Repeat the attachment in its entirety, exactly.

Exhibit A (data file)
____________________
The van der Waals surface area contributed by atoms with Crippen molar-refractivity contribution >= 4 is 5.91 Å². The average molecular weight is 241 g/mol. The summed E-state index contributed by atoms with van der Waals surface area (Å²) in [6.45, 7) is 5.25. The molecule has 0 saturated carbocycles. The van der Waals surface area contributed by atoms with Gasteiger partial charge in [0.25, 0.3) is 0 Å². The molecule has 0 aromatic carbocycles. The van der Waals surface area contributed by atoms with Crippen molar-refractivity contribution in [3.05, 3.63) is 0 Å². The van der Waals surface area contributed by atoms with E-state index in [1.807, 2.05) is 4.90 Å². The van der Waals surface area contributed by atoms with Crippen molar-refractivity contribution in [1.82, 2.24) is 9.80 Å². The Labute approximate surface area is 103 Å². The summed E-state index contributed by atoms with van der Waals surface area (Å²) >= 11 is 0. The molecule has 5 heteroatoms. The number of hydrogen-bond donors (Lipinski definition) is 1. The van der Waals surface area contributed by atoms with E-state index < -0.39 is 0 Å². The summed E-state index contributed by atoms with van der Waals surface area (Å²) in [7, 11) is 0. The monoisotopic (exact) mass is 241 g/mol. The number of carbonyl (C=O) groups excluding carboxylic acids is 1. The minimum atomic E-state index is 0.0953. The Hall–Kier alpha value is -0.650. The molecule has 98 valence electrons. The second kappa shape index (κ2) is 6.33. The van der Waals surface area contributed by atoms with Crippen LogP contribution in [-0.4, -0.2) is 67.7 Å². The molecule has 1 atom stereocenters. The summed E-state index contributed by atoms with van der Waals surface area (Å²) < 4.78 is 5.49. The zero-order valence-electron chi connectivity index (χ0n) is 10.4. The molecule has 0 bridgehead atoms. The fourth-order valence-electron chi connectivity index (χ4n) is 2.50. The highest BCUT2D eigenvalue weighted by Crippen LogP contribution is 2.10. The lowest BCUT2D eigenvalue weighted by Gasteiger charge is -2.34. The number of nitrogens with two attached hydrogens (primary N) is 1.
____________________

The van der Waals surface area contributed by atoms with Crippen molar-refractivity contribution >= 4 is 5.91 Å². The average molecular weight is 241 g/mol. The summed E-state index contributed by atoms with van der Waals surface area (Å²) in [6.45, 7) is 5.25. The molecule has 0 saturated carbocycles. The van der Waals surface area contributed by atoms with Gasteiger partial charge in [0.25, 0.3) is 0 Å². The molecule has 0 aromatic carbocycles. The van der Waals surface area contributed by atoms with Crippen molar-refractivity contribution in [3.05, 3.63) is 0 Å². The van der Waals surface area contributed by atoms with E-state index in [1.807, 2.05) is 4.90 Å². The van der Waals surface area contributed by atoms with Crippen molar-refractivity contribution in [1.82, 2.24) is 9.80 Å². The Labute approximate surface area is 103 Å². The summed E-state index contributed by atoms with van der Waals surface area (Å²) >= 11 is 0. The molecule has 5 heteroatoms. The number of hydrogen-bond donors (Lipinski definition) is 1. The van der Waals surface area contributed by atoms with E-state index < -0.39 is 0 Å². The summed E-state index contributed by atoms with van der Waals surface area (Å²) in [7, 11) is 0. The monoisotopic (exact) mass is 241 g/mol. The number of carbonyl (C=O) groups excluding carboxylic acids is 1. The minimum atomic E-state index is 0.0953. The Hall–Kier alpha value is -0.650. The molecule has 98 valence electrons. The second kappa shape index (κ2) is 6.33. The van der Waals surface area contributed by atoms with Crippen LogP contribution in [-0.4, -0.2) is 67.7 Å². The molecule has 1 atom stereocenters. The summed E-state index contributed by atoms with van der Waals surface area (Å²) < 4.78 is 5.49. The zero-order valence-electron chi connectivity index (χ0n) is 10.4. The molecule has 0 bridgehead atoms. The fourth-order valence-electron chi connectivity index (χ4n) is 2.50. The highest BCUT2D eigenvalue weighted by Crippen LogP contribution is 2.10. The lowest BCUT2D eigenvalue weighted by Gasteiger charge is -2.34. The number of nitrogens with two attached hydrogens (primary N) is 1.